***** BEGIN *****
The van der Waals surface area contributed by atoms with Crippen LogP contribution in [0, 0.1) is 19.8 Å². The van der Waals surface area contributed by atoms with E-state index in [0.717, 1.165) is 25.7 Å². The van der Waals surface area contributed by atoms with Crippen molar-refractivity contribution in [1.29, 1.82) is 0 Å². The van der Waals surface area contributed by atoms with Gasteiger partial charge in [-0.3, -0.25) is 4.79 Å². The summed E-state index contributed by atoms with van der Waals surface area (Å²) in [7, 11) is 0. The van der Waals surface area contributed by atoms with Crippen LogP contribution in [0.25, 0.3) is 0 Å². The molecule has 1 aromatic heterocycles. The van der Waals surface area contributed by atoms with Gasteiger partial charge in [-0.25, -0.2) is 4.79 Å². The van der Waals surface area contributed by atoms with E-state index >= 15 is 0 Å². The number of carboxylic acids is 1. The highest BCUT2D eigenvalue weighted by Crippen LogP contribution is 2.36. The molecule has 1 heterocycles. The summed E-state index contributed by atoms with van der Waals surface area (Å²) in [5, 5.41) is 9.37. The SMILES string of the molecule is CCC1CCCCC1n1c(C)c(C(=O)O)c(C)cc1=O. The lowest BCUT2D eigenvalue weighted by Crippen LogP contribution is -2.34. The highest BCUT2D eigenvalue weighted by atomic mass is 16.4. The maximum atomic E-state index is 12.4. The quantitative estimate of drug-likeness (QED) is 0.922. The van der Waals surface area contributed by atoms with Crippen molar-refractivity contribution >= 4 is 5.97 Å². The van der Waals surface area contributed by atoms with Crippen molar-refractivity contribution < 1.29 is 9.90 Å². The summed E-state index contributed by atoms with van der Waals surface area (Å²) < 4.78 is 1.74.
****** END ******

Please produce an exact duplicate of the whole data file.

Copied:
The van der Waals surface area contributed by atoms with Crippen LogP contribution in [0, 0.1) is 19.8 Å². The van der Waals surface area contributed by atoms with E-state index in [0.717, 1.165) is 25.7 Å². The van der Waals surface area contributed by atoms with Crippen molar-refractivity contribution in [1.29, 1.82) is 0 Å². The van der Waals surface area contributed by atoms with Gasteiger partial charge in [-0.3, -0.25) is 4.79 Å². The summed E-state index contributed by atoms with van der Waals surface area (Å²) in [7, 11) is 0. The van der Waals surface area contributed by atoms with Crippen LogP contribution in [0.25, 0.3) is 0 Å². The molecule has 1 aromatic heterocycles. The van der Waals surface area contributed by atoms with Gasteiger partial charge in [-0.25, -0.2) is 4.79 Å². The van der Waals surface area contributed by atoms with E-state index >= 15 is 0 Å². The number of carboxylic acids is 1. The highest BCUT2D eigenvalue weighted by Crippen LogP contribution is 2.36. The molecule has 1 heterocycles. The summed E-state index contributed by atoms with van der Waals surface area (Å²) in [5, 5.41) is 9.37. The SMILES string of the molecule is CCC1CCCCC1n1c(C)c(C(=O)O)c(C)cc1=O. The lowest BCUT2D eigenvalue weighted by Crippen LogP contribution is -2.34. The highest BCUT2D eigenvalue weighted by atomic mass is 16.4. The maximum atomic E-state index is 12.4. The quantitative estimate of drug-likeness (QED) is 0.922. The van der Waals surface area contributed by atoms with Crippen molar-refractivity contribution >= 4 is 5.97 Å². The van der Waals surface area contributed by atoms with Crippen molar-refractivity contribution < 1.29 is 9.90 Å². The summed E-state index contributed by atoms with van der Waals surface area (Å²) < 4.78 is 1.74.